Fresh basil is my herb of choice, but you could try also with oregano, either dried or fresh, or mint. Garlic in this case is quite mandatory, as it adds depth of flavour: keep it whole, as I did, to infuse with its aroma the sauce, and remove it just before serving if you want to keep it gentle, otherwise finely mince it and add it to the diced tomatoes.
Needless to say, do not compromise on the quality of extra virgin olive oil.
It will exalt the flavour of this dish with its fruity, grassy, green aroma, or completely ruin it, should you use a bad one. Oh, and be generous with it. I used ½ cup of extra virgin olive oil for 4 people, and mopped the sauce left at the bottom of the pasta bowl with a piece of bread, not to leave anything behind.
For this recipe, I used Vignamaggio Prime Gocce, an extra virgin olive oil produced with the first olives picked in November at the farm, with an intense green colour, a distinctly fruity fragrance with notes of fresh olives and a bold and fruity flavour.
As for the pasta, I chose Vignamaggio linguine, slightly thicker than spaghetti, flat, made with an organic local variety of wheat, the ancient grano Verna.
This is a vegan dish, but if you like the idea, sprinkle the pasta with grated cheese: Pecorino Romano, Parmigiano Reggiano or, even better, an aged salted ricotta, as the ones you can find in Puglia or Sicily.
Pasta alla crudaiola, pasta with a raw tomato sauce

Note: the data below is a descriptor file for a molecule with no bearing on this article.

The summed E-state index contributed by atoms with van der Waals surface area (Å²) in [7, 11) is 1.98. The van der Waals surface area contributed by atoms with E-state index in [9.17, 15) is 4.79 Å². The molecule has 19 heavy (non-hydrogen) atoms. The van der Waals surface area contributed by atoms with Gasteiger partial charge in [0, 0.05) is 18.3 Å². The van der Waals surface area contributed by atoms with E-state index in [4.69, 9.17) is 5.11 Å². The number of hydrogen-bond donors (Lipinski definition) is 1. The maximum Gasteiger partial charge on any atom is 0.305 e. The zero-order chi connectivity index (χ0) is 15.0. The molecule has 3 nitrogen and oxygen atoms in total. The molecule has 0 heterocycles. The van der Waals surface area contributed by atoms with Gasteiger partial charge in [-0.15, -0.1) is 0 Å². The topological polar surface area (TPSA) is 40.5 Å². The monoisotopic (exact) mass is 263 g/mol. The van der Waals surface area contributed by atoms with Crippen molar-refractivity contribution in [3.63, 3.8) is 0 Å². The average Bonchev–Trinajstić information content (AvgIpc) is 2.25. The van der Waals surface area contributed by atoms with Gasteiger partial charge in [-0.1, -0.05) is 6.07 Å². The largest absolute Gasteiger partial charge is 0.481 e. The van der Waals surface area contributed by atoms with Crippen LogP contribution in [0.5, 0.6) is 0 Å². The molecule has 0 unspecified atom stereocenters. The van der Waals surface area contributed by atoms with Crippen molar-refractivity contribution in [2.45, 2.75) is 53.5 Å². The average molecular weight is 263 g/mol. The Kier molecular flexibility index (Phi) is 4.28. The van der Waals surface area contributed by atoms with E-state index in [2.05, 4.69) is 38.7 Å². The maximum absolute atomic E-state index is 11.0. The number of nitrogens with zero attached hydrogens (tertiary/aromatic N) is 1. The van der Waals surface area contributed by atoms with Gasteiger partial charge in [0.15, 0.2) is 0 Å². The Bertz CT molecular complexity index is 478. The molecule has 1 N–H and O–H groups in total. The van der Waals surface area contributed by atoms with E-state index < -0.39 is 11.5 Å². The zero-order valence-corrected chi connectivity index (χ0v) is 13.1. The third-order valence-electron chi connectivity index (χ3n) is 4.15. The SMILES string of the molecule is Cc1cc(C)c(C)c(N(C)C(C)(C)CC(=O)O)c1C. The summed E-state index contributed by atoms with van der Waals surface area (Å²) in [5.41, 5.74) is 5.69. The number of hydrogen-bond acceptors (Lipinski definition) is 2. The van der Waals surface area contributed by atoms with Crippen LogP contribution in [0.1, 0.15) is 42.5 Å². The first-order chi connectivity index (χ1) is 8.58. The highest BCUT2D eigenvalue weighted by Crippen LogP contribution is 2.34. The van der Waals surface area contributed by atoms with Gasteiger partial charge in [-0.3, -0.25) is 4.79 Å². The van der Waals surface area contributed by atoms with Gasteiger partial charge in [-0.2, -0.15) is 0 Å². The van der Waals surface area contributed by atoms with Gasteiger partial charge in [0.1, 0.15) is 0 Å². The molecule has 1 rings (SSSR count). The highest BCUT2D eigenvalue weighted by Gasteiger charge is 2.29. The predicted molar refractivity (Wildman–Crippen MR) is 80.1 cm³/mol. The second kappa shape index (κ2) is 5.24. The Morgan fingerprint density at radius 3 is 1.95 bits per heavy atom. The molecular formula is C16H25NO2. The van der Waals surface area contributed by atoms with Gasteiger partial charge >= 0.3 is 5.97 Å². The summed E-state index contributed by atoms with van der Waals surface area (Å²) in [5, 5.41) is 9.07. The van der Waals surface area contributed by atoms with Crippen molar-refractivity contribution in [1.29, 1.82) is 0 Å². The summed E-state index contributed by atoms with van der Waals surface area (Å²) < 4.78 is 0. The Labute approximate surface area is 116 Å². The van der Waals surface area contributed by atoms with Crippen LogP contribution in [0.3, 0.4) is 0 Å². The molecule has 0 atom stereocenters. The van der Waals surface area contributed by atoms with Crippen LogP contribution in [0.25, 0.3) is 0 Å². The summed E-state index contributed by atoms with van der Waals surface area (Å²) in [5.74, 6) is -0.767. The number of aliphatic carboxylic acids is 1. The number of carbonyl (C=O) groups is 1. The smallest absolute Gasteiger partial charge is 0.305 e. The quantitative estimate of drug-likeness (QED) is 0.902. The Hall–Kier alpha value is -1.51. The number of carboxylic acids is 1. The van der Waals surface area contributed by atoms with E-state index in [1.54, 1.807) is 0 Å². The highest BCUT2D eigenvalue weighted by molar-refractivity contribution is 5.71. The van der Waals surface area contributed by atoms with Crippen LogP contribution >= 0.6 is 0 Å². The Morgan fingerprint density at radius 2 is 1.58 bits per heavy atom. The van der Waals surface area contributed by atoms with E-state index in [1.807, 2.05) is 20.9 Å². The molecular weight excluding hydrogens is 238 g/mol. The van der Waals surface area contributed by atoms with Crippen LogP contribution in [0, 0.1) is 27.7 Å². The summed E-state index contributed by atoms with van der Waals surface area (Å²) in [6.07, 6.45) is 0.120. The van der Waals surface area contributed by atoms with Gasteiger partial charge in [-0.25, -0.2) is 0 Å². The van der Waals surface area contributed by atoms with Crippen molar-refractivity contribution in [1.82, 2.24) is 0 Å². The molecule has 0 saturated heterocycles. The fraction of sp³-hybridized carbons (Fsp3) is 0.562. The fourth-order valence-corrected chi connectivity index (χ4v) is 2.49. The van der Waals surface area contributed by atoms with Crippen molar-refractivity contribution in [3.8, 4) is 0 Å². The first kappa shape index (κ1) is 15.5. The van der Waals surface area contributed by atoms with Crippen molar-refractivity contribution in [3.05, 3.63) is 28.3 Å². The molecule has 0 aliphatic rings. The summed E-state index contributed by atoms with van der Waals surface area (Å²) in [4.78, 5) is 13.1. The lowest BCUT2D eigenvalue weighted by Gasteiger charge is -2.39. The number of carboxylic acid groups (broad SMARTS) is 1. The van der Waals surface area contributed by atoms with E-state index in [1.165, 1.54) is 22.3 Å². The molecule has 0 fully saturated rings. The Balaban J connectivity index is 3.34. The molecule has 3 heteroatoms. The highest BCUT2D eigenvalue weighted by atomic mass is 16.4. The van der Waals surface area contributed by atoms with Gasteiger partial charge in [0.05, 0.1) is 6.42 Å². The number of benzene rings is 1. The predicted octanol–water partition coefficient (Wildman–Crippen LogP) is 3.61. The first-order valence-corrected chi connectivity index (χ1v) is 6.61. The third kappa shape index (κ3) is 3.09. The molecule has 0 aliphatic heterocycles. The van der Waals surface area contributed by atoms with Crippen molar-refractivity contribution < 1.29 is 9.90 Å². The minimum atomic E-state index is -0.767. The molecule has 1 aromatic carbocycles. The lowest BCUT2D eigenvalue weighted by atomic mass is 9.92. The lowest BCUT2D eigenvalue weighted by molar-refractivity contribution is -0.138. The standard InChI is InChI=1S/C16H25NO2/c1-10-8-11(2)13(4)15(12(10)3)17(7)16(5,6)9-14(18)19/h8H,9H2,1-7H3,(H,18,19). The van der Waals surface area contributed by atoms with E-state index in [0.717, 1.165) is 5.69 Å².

- 600 grams (1.3 lb) fresh ripe tomatoes
- 120 ml (1/2 cups) extra virgin olive oil
- 3 cloves garlic, peeled
- Freshly ground black pepper
- Fresh basil leaves
- 360 grams (0.8 lb) linguine di grano tenero Vignamaggio
- Grated cheese to serve, optional
- Rinse the tomatoes and dice them, removing the seeds. Collect the diced tomatoes in a bowl, add the cloves of garlic, a few basil leaves torn with your hands and the olive oil. Season with salt and freshly ground black pepper to taste, give it a thorough mix and cover with a plate, or cling film. Stash in the fridge to marinate for at least an hour.
- When you are ready to eat, bring a big pot of water to boil. When it is boiling, salt it and cook the pasta of your choice al dente.
- Drain the pasta, and toss it, when still very hot, into the bowl with the diced tomatoes. Add a few more fresh basil leaves, and some cheese if you like, then serve the pasta immediately.
Vignamaggio and their new e-shop
Vignamaggio is an agriturismo and organic farm in the Chianti region. As a farm from the past, they have vineyards, olive groves, vegetable gardens, and a peaceful fruit orchard with pomegranate trees, apricot trees, fig trees, plums, apples and pears, along small fruits like blackberries, raspberries and currants. They also rear semi free-range Cinta Senese pigs.
You can not only enjoy their hospitality, in their estate or in their Hotel La Pensione in the village of Panzano in Chianti, but also their products now. They recently opened an e-shop where you can purchase their wine and extra virgin olive oil, the vinsanto, their jams made with local organic fruit and berries, and the pasta made with stone ground organic flour, made with their wheat of an ancient local variety.
I’ll be sharing soon on Social Media a video recipe made with some of these products, too, that I am sure you will absolutely love.
- If you want to learn more about the cereals grown in Vignamaggio here.
- More about the Cinta Senese pigs here.
- More about their orchard here.